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Simplified lists that order investments by risk almost universally describe bond funds as less risky than equity funds, and often, this is true. But it isn’t categorically true, and that’s a problem for me. A novice may think he or she has enough information to reasonably conclude that any bond fund will provide the stability to offset any losses from riskier investments. This is because in our effort to simplify things, we sometimes leave out important information.
Equity fund managers invest your money in securities that represent ownership. Most commonly, these are stocks, but there are other types of equity securities.
The risks of equity funds are those related to the price of the securities owned by the fund. Low earnings, market perception and high amounts of corporate debt are some of the many factors that may affect price.
Bond fund managers invest in debt securities, which basically means they loan money. Companies and governments issue bonds to raise capital, and investors (such as fund managers) buy those bonds, in effect lending money to the entity that issued the bond at an agreed-upon interest rate.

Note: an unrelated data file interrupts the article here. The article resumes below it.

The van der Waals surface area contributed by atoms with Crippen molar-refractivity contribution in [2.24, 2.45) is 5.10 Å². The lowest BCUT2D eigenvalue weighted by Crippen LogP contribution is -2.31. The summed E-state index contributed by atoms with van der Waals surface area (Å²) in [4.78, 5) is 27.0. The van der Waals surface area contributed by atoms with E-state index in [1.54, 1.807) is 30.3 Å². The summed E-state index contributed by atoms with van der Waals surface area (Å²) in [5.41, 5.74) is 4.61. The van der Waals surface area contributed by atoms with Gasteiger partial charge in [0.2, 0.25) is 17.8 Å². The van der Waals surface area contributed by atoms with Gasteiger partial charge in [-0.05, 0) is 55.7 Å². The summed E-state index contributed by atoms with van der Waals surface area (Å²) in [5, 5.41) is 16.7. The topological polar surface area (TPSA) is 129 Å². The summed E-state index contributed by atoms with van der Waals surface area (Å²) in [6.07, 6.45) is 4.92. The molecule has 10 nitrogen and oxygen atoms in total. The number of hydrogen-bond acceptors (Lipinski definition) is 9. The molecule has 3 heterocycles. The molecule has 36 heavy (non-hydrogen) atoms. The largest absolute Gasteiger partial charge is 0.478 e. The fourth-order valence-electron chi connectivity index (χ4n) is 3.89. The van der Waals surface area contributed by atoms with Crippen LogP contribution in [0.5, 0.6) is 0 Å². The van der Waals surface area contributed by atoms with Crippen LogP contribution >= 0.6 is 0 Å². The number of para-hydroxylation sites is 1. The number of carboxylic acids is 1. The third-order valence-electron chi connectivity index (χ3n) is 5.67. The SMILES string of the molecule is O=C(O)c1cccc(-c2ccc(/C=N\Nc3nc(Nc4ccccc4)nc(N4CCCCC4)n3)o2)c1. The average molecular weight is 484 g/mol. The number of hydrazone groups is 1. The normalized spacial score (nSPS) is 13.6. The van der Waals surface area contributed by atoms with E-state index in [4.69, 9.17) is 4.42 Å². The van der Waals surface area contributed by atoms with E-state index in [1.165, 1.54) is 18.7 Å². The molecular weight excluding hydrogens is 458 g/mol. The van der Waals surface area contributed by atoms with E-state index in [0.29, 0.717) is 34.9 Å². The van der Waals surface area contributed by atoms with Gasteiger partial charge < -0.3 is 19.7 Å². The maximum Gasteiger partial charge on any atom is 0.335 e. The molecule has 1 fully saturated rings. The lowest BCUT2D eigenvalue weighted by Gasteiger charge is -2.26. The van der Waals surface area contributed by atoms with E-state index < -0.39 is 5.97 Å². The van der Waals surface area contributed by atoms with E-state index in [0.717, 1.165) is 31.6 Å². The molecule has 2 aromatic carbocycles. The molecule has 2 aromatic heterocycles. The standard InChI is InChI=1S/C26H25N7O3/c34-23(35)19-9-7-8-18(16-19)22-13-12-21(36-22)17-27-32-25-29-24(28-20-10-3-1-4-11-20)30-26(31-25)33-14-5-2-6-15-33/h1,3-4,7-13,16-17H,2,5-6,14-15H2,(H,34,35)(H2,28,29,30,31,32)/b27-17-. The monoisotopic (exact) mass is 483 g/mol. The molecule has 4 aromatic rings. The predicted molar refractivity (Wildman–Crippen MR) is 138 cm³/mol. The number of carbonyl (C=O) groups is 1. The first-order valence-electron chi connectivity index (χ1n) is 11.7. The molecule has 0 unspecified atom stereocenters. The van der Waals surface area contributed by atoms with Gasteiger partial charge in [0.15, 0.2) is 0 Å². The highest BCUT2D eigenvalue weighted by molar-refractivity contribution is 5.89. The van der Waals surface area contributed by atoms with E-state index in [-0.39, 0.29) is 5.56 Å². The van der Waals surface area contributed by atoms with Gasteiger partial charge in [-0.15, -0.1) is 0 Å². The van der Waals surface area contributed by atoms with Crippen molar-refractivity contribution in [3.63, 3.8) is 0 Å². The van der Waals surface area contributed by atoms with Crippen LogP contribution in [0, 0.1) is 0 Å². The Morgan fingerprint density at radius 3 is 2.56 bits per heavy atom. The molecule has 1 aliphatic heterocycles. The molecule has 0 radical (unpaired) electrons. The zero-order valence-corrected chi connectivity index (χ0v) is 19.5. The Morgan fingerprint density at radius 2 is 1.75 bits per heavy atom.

The most common risks of bond funds generally fall into two categories: the possibility that interest rates will rise while your money is tied up, and the likelihood that the debt will be repaid. A third risk category would be currency risk, which applies to any security from a foreign country.
Consider what those last two risk categories mean. As the likelihood that a debt will be repaid decreases, another one rears its head: the likelihood of default. Default, as you might imagine, can result in the near-total loss of an investment, and that is a pretty big risk. Also significant is currency risk, since the money will be loaned in the currency of the country where the bond is issued. If an investor is being repaid in currency that declined significantly relative to the dollar after the investment was made, the value of the investment could decline dramatically.
The bottom line
Some bond investments carry more risk than many equities. Bond issuers are graded by creditworthiness. Higher grade, shorter duration domestic bonds are generally safer, so if you’re looking to mitigate riskier investments in other areas of your portfolio, start there.